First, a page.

One thing I’m sure of - this install will be amazing. This will likely be bold, and inventive and incorporate amazing new technologies. It will be novel and smart, maybe funny. People will be impressed, if not wowed. And why wouldn’t they be? There will be some of the most creative people in the world working on it with years of research and experience and millions of dollars behind it.

So what’s wrong with this?

First, as usual, it’s not a worthwhile deal for the city. With an annual budget of 11.5 billion, the MTA hopes to bring in another 20 million in ad revenue with the program during the next year - a whopping total of .17% of their budget.

The MTA and New York City are becoming outdoor advertising companies themselves, turning over the captive eyes of commuters for a handful of revenue. Many don’t realize this conflict of interest is making it difficult for the city to regulate advertising, even when it’s clearly illegal.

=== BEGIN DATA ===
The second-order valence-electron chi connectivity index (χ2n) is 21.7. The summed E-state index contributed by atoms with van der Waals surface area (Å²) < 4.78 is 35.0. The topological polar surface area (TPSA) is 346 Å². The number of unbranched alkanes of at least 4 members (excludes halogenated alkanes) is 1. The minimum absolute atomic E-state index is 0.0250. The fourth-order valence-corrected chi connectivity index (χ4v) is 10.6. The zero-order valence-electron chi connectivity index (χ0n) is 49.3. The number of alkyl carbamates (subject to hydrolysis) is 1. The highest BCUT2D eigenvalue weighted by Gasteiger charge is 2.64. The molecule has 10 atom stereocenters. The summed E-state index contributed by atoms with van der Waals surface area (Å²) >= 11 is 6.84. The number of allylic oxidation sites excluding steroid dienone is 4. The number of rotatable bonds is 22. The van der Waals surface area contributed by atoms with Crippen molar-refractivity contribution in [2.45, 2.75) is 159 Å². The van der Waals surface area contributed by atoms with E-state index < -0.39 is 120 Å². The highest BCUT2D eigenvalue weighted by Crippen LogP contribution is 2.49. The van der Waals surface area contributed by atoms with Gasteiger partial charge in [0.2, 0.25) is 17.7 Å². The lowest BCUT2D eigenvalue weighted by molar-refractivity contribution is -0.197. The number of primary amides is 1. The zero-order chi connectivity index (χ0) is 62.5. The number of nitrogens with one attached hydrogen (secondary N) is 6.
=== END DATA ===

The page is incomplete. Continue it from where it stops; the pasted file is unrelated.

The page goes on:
Another point is that it creates a “read-only” culture. If you’re not familiar with the concept, Lawrence Lessig talks aboutread only culture” versus “read/write culture.” He uses this analogy to talk about copyright, but I’m going to radically extend his argument to the city.

Our city is read-only. You’re free to read advertising, business signs, and city signs. But dare you write or hang anything of your own; you will be labeled as a criminal - a graffiti vandal. In many cities it’s even illegal to hang a sign for a garage sale on a light pole. If you happen to have a several thousand dollars, you might be able to say what you want - as long as it’s not too political.